The MVI disc also features videos for “New Frontier” and “Century”s End.”
Kamikiriad also had a concept, this time looking into the near future rather than the near past. The songs revolve around a road trip in Fagen’s new titular car and, while it didn’t get the same critical reception as The Nightfly, time has proven it to have its own unique charms.
With Walter Becker in the producer’s chair, in addition to playing bass and lead guitar, one significant change from The Nightfly is the presence of a core group that, with the exception of the drum chair being shared by Leroy Clouden, Christopher Parker and Dennis McDermott, remains consistent throughout the album’s eight tracks. Another is that the tracks are, on average, longer—none less than five minutes and one, the ballad “On the Dunes,” over eight. Longer solo sections and lengthier fades could be criticized as excessive, but the grooves are so compelling that none of the songs ever overstays its welcome.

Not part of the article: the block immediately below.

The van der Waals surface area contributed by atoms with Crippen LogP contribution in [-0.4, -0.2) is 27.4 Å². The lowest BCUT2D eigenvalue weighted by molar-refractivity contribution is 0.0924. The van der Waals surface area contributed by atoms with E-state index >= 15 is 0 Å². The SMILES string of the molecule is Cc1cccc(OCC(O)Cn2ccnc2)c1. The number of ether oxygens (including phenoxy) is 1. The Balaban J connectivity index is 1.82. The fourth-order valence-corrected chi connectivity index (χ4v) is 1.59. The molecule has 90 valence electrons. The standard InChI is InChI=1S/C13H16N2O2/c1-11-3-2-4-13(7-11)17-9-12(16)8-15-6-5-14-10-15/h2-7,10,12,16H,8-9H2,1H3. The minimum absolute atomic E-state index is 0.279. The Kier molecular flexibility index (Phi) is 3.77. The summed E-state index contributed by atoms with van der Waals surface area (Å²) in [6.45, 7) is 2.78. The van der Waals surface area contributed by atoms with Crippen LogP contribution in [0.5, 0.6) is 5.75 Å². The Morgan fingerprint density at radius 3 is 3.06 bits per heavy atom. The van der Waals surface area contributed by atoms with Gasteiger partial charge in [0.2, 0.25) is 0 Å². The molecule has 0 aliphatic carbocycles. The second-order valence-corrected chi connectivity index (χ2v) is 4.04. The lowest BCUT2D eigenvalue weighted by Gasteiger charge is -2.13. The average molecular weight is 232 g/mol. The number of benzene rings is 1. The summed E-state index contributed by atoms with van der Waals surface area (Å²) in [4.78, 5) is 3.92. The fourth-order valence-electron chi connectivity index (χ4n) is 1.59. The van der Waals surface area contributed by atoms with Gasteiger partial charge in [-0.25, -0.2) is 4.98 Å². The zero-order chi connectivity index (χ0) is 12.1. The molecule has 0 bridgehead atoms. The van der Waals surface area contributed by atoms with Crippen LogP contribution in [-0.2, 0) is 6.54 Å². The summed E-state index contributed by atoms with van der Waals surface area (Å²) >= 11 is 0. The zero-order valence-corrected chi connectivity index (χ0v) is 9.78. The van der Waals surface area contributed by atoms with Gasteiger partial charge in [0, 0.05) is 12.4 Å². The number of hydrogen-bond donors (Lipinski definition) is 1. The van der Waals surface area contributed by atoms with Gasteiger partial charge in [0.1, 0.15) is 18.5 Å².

Harmonically, Kamikiriad may be even more complex than The Nightfly, with sharper horn and vocal arrangements. While there’s nothing about any Fagen (or Dan) album that could be considered raw, and it’s an exercise in futility to try counting the number of individual tracks used on any song, Fagen’s ability to create arrangements rich in texture but never cluttered is in sharp contrast to others, for whom the infinite possibilities of the studio result in “kitchen sink” albums, where it’s clear that they simply throw ideas at a track, hoping some of them will work.